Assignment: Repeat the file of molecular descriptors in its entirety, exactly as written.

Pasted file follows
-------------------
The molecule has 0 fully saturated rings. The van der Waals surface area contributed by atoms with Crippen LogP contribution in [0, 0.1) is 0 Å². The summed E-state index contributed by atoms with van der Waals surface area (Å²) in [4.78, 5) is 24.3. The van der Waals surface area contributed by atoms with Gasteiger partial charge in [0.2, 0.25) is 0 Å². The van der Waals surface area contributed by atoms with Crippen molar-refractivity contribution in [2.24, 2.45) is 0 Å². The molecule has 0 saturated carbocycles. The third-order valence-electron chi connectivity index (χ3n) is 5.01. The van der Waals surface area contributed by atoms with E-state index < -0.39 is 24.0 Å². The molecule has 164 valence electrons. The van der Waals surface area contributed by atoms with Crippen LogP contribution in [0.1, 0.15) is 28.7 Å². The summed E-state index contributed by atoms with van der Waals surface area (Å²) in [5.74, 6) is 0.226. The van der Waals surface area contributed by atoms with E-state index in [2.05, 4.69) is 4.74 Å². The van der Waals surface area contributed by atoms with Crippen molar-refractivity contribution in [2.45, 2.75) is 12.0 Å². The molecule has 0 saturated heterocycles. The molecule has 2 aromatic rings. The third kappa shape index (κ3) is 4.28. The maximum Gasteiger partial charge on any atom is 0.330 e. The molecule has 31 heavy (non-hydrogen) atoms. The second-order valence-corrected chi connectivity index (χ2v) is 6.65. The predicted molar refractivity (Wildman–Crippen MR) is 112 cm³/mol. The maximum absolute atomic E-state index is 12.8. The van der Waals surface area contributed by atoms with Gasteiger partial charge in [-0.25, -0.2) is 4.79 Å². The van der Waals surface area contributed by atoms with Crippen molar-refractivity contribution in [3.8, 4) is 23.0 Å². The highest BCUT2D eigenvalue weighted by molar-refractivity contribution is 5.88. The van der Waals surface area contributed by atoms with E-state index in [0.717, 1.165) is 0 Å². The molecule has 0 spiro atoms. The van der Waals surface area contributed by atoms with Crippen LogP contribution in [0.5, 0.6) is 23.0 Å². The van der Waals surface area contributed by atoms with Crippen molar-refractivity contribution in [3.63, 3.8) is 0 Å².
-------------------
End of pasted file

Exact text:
The molecule has 0 fully saturated rings. The van der Waals surface area contributed by atoms with Crippen LogP contribution in [0, 0.1) is 0 Å². The summed E-state index contributed by atoms with van der Waals surface area (Å²) in [4.78, 5) is 24.3. The van der Waals surface area contributed by atoms with Gasteiger partial charge in [0.2, 0.25) is 0 Å². The van der Waals surface area contributed by atoms with Crippen molar-refractivity contribution in [2.24, 2.45) is 0 Å². The molecule has 0 saturated carbocycles. The third-order valence-electron chi connectivity index (χ3n) is 5.01. The van der Waals surface area contributed by atoms with E-state index < -0.39 is 24.0 Å². The molecule has 164 valence electrons. The van der Waals surface area contributed by atoms with Crippen LogP contribution in [0.1, 0.15) is 28.7 Å². The summed E-state index contributed by atoms with van der Waals surface area (Å²) in [5.74, 6) is 0.226. The van der Waals surface area contributed by atoms with E-state index in [2.05, 4.69) is 4.74 Å². The van der Waals surface area contributed by atoms with Crippen molar-refractivity contribution in [2.45, 2.75) is 12.0 Å². The molecule has 0 saturated heterocycles. The molecule has 2 aromatic rings. The third kappa shape index (κ3) is 4.28. The maximum Gasteiger partial charge on any atom is 0.330 e. The molecule has 31 heavy (non-hydrogen) atoms. The second-order valence-corrected chi connectivity index (χ2v) is 6.65. The predicted molar refractivity (Wildman–Crippen MR) is 112 cm³/mol. The maximum absolute atomic E-state index is 12.8. The van der Waals surface area contributed by atoms with Gasteiger partial charge in [-0.25, -0.2) is 4.79 Å². The van der Waals surface area contributed by atoms with Crippen molar-refractivity contribution in [3.8, 4) is 23.0 Å². The highest BCUT2D eigenvalue weighted by molar-refractivity contribution is 5.88. The van der Waals surface area contributed by atoms with E-state index in [0.717, 1.165) is 0 Å². The molecule has 0 spiro atoms. The van der Waals surface area contributed by atoms with Crippen LogP contribution in [0.5, 0.6) is 23.0 Å². The van der Waals surface area contributed by atoms with Crippen molar-refractivity contribution in [3.63, 3.8) is 0 Å².